Sioux Falls Black Lives Matter organizer claims we should feel guilt over “the system.” But, the system belongs to us all.

Did anyone read the interview this morning at Argus Leader.com from the organizer of the Sioux Falls Black Lives Matter vigil?  I can’t help but scratch my head at one of her statements:

Particularly, when you exist in a white body, you live in a system that has always told you that you are right. Being told you are wrong and feeling the guilt of that and not letting that guilt stop you from engaging in really important work is hard. It’s scary because we aren’t used to being wrong. It’s an important lesson to learn.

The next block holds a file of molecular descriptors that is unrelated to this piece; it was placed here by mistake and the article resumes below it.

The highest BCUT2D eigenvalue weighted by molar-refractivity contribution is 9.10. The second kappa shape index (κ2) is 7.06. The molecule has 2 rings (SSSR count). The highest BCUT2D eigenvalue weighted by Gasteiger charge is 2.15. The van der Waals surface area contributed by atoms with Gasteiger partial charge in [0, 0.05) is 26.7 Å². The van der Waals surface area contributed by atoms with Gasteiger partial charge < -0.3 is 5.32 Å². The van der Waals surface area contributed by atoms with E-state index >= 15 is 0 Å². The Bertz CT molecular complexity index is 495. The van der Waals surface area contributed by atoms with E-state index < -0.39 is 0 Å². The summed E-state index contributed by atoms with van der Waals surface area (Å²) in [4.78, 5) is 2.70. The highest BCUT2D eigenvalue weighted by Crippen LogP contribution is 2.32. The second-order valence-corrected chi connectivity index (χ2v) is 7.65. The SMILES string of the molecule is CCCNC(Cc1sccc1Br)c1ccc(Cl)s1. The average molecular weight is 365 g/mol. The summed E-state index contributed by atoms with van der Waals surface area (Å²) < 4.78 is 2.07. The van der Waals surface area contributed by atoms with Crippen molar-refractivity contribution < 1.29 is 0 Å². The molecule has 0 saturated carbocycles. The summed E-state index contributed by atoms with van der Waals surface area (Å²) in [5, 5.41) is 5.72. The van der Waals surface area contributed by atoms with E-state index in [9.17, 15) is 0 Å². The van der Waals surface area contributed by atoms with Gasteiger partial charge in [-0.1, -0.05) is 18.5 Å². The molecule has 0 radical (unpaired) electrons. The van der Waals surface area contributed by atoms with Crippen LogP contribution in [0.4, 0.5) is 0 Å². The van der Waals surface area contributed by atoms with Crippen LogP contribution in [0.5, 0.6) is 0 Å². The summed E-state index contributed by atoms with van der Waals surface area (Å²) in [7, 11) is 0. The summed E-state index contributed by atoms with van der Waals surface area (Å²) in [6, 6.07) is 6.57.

Read that here.

I guess I’m struck by how this woman lumps everyone into certain life experiences based on the color of their skin, aside from the choice of the phrase “exist in a white body.” And that somehow people of different racial backgrounds have different “systems.”

Martin Luther King marched, and died, in the 1960’s for a dream of an equal and color-blind nation. He spoke the words “I have a dream that my four little children will one day live in a nation where they will not be judged by the color of their skin but by the content of their character.”  I really don’t see how claiming that people who “exist in a white body” have one system that’s somehow “wrong,” by some unspoken and arbitrary measure honors that dream and unifies us.